Paso Robles man takes flight aboard WWII aircraft
Collings Foundation brings Wings of Freedom Tour to select cities across the U.S.
When the Collings Foundation’s Wings of Freedom Tour touched down at the San Luis Obispo County Regional Airport last week, Paso Robles resident Ron Friberg experienced what he says ranks right up there with one of his all-time most memorable moments – a ride aboard a historical WWII P-51C Mustang airplane.
“It was the opportunity of a lifetime and something that I never dreamed would be possible for me to experience,” said Friberg of his time in the air.
With Chief Pilot Jim Harley in the front seat of the fully-restored P-51C Mustang, Friberg climbed into the back of the dual-control airplane and soared above the outlying areas of SLO on a scenic tour of sights such as Morro Rock. Friberg’s flight was a gift from his daughter, Erica, an air traffic controller based in Santa Barbara who is currently in the process of obtaining her pilot license.
“Erica has been fascinated by aircraft and flying for many years,” said Friberg. “When she arranged for me to take a flight with the Collings Foundation it was a dream come true.”
Although he denied feeling nervous climbing into the plane before takeoff, Friberg admitted that he had a couple of thoughts running through his mind.
“My main concerns? At 6’4” I wondered if I would be too tall to fit and whether I would get airsick if the pilot decided to do loops midair. Luckily, I fit – barely – and my stomach cooperated,” said Friberg. “The flight and my experience with such a fantastic pilot is something that I will never forget – it was a special day.”
Harley has been working with the Collings Foundation since early 2003. He said the annual 10-month Wings of Freedom Tour brings the historical planes to about 38 cities across the United States. There was a great turnout at the SLO event, he said. The foundation typically alternates its SLO tour stop with Paso Robles, with the Estrella Warbird Museum set to host the local tour in May 2016.
“By definition, the Collings Foundation is an educational foundation,” said Harley. “Our goal is to educate current and younger generations about the Greatest Generation and the veterans of WWII. The aircraft we bring are our primary planes and they are the iconic planes of WWII – the B17, B24 and P-51. We want to make sure that history is perpetuated and that the veterans that we still have with us have a venue in which they may show their families what they did during the war.”
Harley said there are very few of these airplanes still around and those that pay to take a tour help support the planes and pay for the gas it takes to fly the historical birds from town to town. The Foundation encourages people to tour the planes, talk to the veterans who come to visit the aircraft, and participate in a fee-based flight experience. A one-hour flight aboard the P-51, he said, burns about 60 gallons of fuel; at $5-6 per gallon for gas in California, it’s easy to figure out that a flight can really add up.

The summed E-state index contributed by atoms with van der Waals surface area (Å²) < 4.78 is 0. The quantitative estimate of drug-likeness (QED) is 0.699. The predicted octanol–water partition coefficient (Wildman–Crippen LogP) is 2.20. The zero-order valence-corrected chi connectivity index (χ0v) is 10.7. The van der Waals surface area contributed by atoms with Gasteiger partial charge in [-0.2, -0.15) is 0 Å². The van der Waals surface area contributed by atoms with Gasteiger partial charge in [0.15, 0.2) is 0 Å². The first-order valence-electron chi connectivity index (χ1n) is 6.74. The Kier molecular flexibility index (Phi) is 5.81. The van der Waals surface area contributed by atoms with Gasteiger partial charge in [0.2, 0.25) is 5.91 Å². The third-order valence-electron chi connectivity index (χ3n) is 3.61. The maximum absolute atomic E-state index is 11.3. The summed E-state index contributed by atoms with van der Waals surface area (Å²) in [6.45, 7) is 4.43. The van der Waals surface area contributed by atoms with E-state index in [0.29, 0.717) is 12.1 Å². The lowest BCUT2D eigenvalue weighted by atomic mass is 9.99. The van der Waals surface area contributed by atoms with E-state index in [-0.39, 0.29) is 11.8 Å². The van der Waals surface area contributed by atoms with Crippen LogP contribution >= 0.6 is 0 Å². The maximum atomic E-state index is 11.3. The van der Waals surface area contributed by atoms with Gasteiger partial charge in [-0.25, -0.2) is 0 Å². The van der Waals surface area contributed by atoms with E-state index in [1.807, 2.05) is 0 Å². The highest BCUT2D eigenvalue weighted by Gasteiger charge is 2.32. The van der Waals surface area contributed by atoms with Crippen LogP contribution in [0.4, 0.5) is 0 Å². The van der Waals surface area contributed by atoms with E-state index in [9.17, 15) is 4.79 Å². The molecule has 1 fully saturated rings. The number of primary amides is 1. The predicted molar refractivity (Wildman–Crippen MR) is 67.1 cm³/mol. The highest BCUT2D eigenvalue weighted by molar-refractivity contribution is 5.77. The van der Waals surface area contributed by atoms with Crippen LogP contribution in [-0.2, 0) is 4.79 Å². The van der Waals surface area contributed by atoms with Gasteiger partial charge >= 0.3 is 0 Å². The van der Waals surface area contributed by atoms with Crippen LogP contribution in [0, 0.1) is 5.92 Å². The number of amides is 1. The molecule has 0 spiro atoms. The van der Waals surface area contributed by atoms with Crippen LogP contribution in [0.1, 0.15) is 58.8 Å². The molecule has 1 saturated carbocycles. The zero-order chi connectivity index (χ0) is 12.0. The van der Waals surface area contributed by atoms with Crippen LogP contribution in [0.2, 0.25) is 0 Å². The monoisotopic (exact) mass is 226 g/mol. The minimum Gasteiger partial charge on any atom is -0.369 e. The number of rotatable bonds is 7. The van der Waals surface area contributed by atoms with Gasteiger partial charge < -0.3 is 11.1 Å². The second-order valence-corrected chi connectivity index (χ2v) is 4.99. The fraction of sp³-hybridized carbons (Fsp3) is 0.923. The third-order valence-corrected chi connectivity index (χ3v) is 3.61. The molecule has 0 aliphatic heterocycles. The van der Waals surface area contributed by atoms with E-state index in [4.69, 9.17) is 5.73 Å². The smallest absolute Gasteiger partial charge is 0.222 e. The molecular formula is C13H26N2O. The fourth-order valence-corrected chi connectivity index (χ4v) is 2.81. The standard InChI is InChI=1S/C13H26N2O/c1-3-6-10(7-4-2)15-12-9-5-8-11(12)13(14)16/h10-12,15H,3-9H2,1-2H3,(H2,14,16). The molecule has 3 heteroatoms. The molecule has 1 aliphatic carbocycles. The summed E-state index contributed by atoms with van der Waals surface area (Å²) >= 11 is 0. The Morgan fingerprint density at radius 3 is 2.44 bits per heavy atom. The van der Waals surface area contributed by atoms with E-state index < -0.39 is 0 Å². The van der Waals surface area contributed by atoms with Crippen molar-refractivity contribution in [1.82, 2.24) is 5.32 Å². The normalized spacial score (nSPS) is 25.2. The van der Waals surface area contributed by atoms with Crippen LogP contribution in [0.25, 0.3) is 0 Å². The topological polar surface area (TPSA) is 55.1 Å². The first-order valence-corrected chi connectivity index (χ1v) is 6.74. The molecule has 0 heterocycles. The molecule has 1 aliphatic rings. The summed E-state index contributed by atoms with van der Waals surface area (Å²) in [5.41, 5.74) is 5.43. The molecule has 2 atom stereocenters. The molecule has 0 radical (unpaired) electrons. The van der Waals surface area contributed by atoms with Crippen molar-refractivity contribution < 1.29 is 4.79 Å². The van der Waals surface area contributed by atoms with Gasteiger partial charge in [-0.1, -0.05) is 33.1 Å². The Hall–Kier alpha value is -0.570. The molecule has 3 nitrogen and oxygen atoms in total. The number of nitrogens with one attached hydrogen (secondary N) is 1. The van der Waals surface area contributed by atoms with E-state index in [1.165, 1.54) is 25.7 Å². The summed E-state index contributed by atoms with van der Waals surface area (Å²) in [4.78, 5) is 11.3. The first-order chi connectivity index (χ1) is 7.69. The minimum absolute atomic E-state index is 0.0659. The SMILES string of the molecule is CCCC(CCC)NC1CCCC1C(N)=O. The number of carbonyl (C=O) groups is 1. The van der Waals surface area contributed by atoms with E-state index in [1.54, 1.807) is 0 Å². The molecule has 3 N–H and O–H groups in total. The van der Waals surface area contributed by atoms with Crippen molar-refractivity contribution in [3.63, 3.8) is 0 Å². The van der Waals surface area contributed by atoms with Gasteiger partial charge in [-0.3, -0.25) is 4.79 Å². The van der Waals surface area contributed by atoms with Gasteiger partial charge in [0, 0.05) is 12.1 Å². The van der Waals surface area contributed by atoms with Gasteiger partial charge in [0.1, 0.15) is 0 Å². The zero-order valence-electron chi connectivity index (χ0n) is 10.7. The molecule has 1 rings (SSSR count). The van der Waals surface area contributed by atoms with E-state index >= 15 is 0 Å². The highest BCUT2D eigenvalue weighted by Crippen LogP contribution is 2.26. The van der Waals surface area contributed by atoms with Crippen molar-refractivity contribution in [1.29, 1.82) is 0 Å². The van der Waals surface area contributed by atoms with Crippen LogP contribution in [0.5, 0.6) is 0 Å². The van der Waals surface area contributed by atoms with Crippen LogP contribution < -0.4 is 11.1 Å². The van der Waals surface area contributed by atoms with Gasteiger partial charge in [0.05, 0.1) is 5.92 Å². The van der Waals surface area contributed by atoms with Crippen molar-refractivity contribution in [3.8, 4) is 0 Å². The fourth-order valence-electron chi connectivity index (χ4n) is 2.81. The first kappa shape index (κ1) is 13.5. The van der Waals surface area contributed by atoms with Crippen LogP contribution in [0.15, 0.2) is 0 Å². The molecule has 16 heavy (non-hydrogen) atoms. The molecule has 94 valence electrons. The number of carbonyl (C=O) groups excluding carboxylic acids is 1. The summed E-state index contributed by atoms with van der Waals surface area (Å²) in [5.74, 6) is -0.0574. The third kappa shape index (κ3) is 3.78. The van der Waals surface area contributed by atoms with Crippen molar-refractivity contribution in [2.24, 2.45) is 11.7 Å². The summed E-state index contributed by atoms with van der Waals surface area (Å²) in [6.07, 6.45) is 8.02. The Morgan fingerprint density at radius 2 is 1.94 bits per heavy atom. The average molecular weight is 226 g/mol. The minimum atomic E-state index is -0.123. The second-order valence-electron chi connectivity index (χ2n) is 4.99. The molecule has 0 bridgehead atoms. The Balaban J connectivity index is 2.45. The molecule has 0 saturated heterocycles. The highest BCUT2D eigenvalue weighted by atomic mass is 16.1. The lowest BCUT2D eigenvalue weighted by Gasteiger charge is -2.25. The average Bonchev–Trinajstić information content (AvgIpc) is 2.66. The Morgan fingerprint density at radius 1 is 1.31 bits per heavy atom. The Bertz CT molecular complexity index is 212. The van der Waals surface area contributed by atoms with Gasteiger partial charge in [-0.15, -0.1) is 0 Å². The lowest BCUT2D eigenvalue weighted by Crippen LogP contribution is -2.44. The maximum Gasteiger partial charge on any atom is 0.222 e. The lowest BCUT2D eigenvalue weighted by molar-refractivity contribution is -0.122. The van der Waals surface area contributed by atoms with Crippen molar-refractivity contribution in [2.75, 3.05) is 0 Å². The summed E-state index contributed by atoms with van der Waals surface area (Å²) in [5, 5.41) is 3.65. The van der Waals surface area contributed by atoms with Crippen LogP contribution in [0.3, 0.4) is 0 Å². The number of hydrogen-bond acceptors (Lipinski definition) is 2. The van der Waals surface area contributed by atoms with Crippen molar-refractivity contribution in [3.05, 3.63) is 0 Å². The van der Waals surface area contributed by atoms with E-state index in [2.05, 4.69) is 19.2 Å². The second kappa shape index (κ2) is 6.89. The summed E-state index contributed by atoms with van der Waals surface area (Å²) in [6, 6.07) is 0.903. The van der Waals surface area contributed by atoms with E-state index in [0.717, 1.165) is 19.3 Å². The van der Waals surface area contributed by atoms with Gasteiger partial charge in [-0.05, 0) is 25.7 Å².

“Everyone loves to see the planes up close and crawl through them,” said Harley. “With all of the upkeep and renovations that are needed for the planes, the tour fees help defray our costs.”
Iconic WWII aircraft
Information on the foundation’s website reveals that its “1944 vintage Consolidated B-24J Liberator, painted as Witchcraft, is an 8th Air Force bomber that flew a record 130 missions over Europe as part of the 467th BG. The Boeing B-17G Flying Fortress, Nine-O-Nine, is an 8th Air Force, 91st BG heavy bomber. The B-17 was the companion of the B-24 in thousands of wartime, bombing, and reconnaissance missions. Together they were the backbone of the daylight strategic bombing campaign of WWII.”
The bombers are accompanied by the P-51C Mustang escort fighter Betty Jane. The P-51, the site explains, “was affectionately nicknamed by the bomber crews as their ‘Little Friends.’ The P-51 Mustang and the pilots who flew them saved countless lives in the skies and on the ground, and helped turn the tide of WWII. The P-51 is arguably the finest fighter aircraft in the history of aviation.”
When not on tour, the iconic airplanes are housed in New Smyrna Beach, Florida, just south of Daytona, with American Aero Services taking care of their continued maintenance, according to Harley.
More about the Collings Foundation
The Collings Foundation is a non-profit Educational Foundation (501c-3) founded in 1979 and headquartered in Massachusetts. The purpose of the Foundation is to organize and support “living history” events that enable Americans to learn more about their heritage through direct participation. Since 1989, a major focus of the Foundation has been the Wings of Freedom Tour of WWII aircraft. This tour showcases two fully restored bomber aircraft: a B-24 Liberator and B-17 Flying Fortress. The newest addition to the Wings of Freedom Tour is a WWII P-51C Mustang dual-control fighter aircraft.
The Wings of Freedom Tour has two goals: to honor the sacrifices made by our veterans that allow us to enjoy our freedom; and to educate the visitors, especially younger Americans, about our national history and heritage. With more than 2,900 visits to airports across the United States and Alaska, the Foundation estimates that over 3.5 million people see these fully restored historic aircraft annually. For more information, including current tour schedule, go to www.collingsfoundation.org.
Source: Collings Foundation